Live-giving harvest

MEDIA RELEASE

Ben Freeth, Zimbabwe

6 June 2017

Conservation Agriculture initiative, Zimbabwe:

A life-giving harvest to break Africa’s dependency syndrome

 

Open-pollinated maize cobs grown by Ben Freeth in Zimbabwe using practical conservation agriculture methods

Harvest is such a joyful time in a rural community – especially when the harvest is good! 

Three years ago, I visited the United States and brought back to Zimbabwe five precious cobs of open-pollinated maize (corn) seed from an Amish farming family in Pennsylvania. This seed had been in the family for generations and was a truly remarkable gift. 

With it, using very simple, God-inspired Foundations for Farming methods that replicate the principles of the Amish farmers, we have been growing a small demonstration plot at the Ameva Bible School in Chegutu each year.  Every summer we plant the seed, nurture it and then reap it - and we keep the best cobs to plant again.

During recent years we have had very dry seasons where all of the maize around the demonstration plot has died and our maize crop has been the only one that could be harvested in the entire area.  The reason for our success is that we have been practicing Foundations for Farming conservation agriculture principles faithfully – and they work!

This year we had a very wet season.  Farmers know that growing maize on sandveld soils in a wet season is difficult because the fertiliser leaches out, the maize turns yellow and growth is stunted. Most of the subsistence farmers in the small-scale sector do not fertilise properly and so their yields are abysmal.

We have been growing our maize with zero basal fertiliser – so I was worried about what would happen this season. When we set up our Ameva demonstration plot, it was the first time I had planted maize in sandveld soil.

During the winter, instead of buying chemical fertiliser, we have been making compost out of dry grass and other organic matter from the surrounding bush.  This is applied in each carefully placed planting hole before planting.  We also have a rotation with cowpeas which fix nitrogen in the soil for the next year’s maize crop.  Then of course there is the mulch that is left on the surface each year to protect the soil from erosion and conserve the moisture.  Over the last few years it has broken down and improved the humus content and fertility of our sandveld plot.

Harvest time is always exciting!  We had some theft – sadly a common problem in our nation.  As the day progressed though, more and more full bags of grain came off the land and the theft didn’t seem to have dented the harvest too much.  When we came to do the weighing, we realised we had harvested at a yield of 6.5 tons a hectare!

So let’s get this clear:  here is a farming business model that uses no costly oxen, no tractors from overseas, no diesel from the Gulf, no ploughs from the factory, no irrigation schemes from Israel, no hybrid seed from a commercial seed company, no compound fertiliser from a fertiliser factory and no chemicals from a chemical manufacturer.  The only thing we did buy was a little ammonium nitrate (a high-nitrogen fertiliser) which we applied at 10 grams per plant station before tasseling; and of course the bags for the harvested maize.  The only implement we bought three years ago was a badza (hoe).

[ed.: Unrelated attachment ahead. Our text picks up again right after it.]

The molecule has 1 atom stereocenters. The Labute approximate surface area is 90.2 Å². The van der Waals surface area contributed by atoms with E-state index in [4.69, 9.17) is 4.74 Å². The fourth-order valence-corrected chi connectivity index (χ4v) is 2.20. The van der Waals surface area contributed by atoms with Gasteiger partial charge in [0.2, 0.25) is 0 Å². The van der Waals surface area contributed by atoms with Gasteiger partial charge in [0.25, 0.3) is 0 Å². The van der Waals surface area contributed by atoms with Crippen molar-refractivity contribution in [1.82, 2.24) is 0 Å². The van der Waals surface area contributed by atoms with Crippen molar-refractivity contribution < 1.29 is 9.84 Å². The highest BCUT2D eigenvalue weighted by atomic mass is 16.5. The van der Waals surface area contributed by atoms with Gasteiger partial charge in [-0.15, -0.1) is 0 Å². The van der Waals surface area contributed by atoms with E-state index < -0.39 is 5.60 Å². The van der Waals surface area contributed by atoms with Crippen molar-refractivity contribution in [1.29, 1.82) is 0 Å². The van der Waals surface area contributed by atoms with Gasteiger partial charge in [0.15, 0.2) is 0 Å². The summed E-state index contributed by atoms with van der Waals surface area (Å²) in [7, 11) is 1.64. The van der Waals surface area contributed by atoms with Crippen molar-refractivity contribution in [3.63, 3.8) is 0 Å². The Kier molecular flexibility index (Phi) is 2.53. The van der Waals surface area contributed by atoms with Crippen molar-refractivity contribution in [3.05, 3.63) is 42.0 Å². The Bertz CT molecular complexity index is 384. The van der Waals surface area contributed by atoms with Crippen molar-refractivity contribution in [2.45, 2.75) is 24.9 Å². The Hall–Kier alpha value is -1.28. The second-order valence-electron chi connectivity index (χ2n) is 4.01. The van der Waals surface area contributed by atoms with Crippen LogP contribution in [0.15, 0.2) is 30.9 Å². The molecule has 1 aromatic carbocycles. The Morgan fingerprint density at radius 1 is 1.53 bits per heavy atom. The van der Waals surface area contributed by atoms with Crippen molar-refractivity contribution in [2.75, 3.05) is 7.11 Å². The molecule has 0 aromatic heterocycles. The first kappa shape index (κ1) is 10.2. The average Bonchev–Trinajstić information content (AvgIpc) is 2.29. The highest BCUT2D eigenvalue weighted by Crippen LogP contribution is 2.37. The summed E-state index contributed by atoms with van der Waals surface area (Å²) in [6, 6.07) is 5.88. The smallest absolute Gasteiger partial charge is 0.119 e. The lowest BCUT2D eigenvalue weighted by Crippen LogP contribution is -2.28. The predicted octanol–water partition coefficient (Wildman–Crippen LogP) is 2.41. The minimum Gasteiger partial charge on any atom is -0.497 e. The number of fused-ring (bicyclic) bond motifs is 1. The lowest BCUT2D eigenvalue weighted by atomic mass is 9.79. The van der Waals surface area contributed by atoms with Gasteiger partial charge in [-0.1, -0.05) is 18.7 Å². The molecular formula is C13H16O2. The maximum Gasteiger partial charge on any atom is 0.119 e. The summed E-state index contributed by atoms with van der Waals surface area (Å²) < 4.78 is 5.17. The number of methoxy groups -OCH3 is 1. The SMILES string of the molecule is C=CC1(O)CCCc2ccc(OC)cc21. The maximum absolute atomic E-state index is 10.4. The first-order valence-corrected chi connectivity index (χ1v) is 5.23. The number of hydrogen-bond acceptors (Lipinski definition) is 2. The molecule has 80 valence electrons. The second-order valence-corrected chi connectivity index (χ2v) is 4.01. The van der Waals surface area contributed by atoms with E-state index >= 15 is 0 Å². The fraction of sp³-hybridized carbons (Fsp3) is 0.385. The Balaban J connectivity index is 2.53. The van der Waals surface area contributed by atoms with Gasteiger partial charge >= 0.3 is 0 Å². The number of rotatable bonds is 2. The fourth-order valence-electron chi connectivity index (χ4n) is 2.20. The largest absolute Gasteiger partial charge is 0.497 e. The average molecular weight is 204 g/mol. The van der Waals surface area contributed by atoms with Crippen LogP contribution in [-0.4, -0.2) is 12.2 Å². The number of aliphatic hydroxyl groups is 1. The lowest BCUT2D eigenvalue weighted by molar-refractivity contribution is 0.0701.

Business school teaches that business is about making a profit.  Business school dictates that without profit, businesses go down the tubes.  Profit is very simple.  It’s all about whether the revenue is greater than the costs.  If the costs are bigger than the revenue, then the business is running at a loss and will collapse.  Business school logic says that there are only two ways to make a business profitable:  either you reduce costs - or you increase revenues.

Foundations for Farming has taught us that if farming costs are to be reduced to almost zero for the poor, and revenues are to still remain substantial, we need to:

  1. Use open-pollinated seed that can be kept from one year to the next;
  2. Use homemade compost to fertilise the crop;
  3. Use mulch to retain moisture;
  4. Use the no-till conservation agriculture method, i.e. we do not plough but just make carefully measured planting holes with a hoe. 

These four points equal efficiency.  The only real cost is the labour – much of which would be needed in more conventional farming anyway.  On small plots, the labour is all provided by the family.  Efficiency for the poor is where costs are brought to almost zero.

Apart from efficiency, Foundations for Farming teaches two other principles absolutely central to growing things well: doing all farming operations excellently and then doing them all on time.  In countries with high unemployment and largely poor populations, farming with Foundation for Farming principles make absolute sense because the costs are almost zero, and excellence and timing make for good revenues. This is especially important in Zimbabwe where there is over 90 percent unemployment, a large part of the population is seriously poor and no actual cash is available from the banks to buy anything anyway!